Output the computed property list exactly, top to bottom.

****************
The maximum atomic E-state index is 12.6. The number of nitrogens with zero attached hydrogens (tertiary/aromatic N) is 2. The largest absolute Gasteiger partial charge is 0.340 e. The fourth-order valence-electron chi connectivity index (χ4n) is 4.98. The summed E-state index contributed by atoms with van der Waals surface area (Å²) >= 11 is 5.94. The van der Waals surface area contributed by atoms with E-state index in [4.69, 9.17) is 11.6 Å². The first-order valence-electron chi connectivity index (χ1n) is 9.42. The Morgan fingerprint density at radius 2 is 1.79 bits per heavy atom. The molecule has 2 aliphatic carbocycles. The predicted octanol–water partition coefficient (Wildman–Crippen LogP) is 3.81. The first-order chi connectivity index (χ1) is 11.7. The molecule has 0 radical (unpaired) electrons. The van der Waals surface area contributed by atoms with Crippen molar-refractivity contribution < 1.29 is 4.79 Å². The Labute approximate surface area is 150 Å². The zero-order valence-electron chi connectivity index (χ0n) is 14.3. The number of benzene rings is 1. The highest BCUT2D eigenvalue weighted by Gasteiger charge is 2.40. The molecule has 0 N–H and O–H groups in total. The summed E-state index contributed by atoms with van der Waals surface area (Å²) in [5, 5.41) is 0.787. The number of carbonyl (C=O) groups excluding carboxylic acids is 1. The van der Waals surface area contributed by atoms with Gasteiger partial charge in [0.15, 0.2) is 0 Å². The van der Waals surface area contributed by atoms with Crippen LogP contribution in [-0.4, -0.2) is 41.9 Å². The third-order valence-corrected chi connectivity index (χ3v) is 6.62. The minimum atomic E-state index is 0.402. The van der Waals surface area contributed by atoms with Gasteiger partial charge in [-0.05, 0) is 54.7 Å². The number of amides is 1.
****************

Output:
The maximum atomic E-state index is 12.6. The number of nitrogens with zero attached hydrogens (tertiary/aromatic N) is 2. The largest absolute Gasteiger partial charge is 0.340 e. The fourth-order valence-electron chi connectivity index (χ4n) is 4.98. The summed E-state index contributed by atoms with van der Waals surface area (Å²) >= 11 is 5.94. The van der Waals surface area contributed by atoms with E-state index in [4.69, 9.17) is 11.6 Å². The first-order valence-electron chi connectivity index (χ1n) is 9.42. The Morgan fingerprint density at radius 2 is 1.79 bits per heavy atom. The molecule has 2 aliphatic carbocycles. The predicted octanol–water partition coefficient (Wildman–Crippen LogP) is 3.81. The first-order chi connectivity index (χ1) is 11.7. The molecule has 0 radical (unpaired) electrons. The van der Waals surface area contributed by atoms with Crippen molar-refractivity contribution < 1.29 is 4.79 Å². The Labute approximate surface area is 150 Å². The zero-order valence-electron chi connectivity index (χ0n) is 14.3. The number of benzene rings is 1. The highest BCUT2D eigenvalue weighted by Gasteiger charge is 2.40. The molecule has 0 N–H and O–H groups in total. The summed E-state index contributed by atoms with van der Waals surface area (Å²) in [5, 5.41) is 0.787. The number of carbonyl (C=O) groups excluding carboxylic acids is 1. The van der Waals surface area contributed by atoms with Gasteiger partial charge in [0.15, 0.2) is 0 Å². The van der Waals surface area contributed by atoms with Crippen LogP contribution in [-0.4, -0.2) is 41.9 Å². The third-order valence-corrected chi connectivity index (χ3v) is 6.62. The minimum atomic E-state index is 0.402. The van der Waals surface area contributed by atoms with Gasteiger partial charge in [-0.05, 0) is 54.7 Å². The number of amides is 1.